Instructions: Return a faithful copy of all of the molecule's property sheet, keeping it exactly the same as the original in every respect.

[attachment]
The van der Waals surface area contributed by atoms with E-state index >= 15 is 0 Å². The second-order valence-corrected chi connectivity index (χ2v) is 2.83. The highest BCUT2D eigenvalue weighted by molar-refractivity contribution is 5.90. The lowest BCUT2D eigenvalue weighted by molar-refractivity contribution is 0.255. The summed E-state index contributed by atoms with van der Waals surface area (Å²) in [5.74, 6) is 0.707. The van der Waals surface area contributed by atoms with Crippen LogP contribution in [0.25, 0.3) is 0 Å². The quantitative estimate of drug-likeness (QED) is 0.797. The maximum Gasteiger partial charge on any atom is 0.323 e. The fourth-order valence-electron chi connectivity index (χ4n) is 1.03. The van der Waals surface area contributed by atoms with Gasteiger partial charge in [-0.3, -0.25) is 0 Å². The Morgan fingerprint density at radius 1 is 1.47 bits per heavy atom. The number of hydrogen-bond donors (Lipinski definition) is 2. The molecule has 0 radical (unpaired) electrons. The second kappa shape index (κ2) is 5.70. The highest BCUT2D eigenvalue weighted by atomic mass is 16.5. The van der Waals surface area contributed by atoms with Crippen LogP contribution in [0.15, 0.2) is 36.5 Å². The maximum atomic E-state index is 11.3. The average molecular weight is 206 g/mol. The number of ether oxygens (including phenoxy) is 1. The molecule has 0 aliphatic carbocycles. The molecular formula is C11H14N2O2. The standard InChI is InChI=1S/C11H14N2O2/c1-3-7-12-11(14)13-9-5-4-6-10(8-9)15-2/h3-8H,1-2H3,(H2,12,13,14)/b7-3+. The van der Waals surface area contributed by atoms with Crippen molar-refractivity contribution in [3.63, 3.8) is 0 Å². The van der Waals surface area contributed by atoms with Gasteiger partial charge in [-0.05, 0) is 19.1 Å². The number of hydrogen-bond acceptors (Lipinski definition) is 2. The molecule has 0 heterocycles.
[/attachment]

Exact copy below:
The van der Waals surface area contributed by atoms with E-state index >= 15 is 0 Å². The second-order valence-corrected chi connectivity index (χ2v) is 2.83. The highest BCUT2D eigenvalue weighted by molar-refractivity contribution is 5.90. The lowest BCUT2D eigenvalue weighted by molar-refractivity contribution is 0.255. The summed E-state index contributed by atoms with van der Waals surface area (Å²) in [5.74, 6) is 0.707. The van der Waals surface area contributed by atoms with Crippen LogP contribution in [0.25, 0.3) is 0 Å². The quantitative estimate of drug-likeness (QED) is 0.797. The maximum Gasteiger partial charge on any atom is 0.323 e. The fourth-order valence-electron chi connectivity index (χ4n) is 1.03. The van der Waals surface area contributed by atoms with Gasteiger partial charge in [-0.3, -0.25) is 0 Å². The Morgan fingerprint density at radius 1 is 1.47 bits per heavy atom. The number of hydrogen-bond donors (Lipinski definition) is 2. The molecule has 0 radical (unpaired) electrons. The second kappa shape index (κ2) is 5.70. The highest BCUT2D eigenvalue weighted by atomic mass is 16.5. The van der Waals surface area contributed by atoms with Crippen LogP contribution in [0.15, 0.2) is 36.5 Å². The maximum atomic E-state index is 11.3. The average molecular weight is 206 g/mol. The number of ether oxygens (including phenoxy) is 1. The molecule has 0 aliphatic carbocycles. The molecular formula is C11H14N2O2. The standard InChI is InChI=1S/C11H14N2O2/c1-3-7-12-11(14)13-9-5-4-6-10(8-9)15-2/h3-8H,1-2H3,(H2,12,13,14)/b7-3+. The van der Waals surface area contributed by atoms with Crippen molar-refractivity contribution in [3.63, 3.8) is 0 Å². The van der Waals surface area contributed by atoms with Gasteiger partial charge in [-0.05, 0) is 19.1 Å². The number of hydrogen-bond acceptors (Lipinski definition) is 2. The molecule has 0 heterocycles.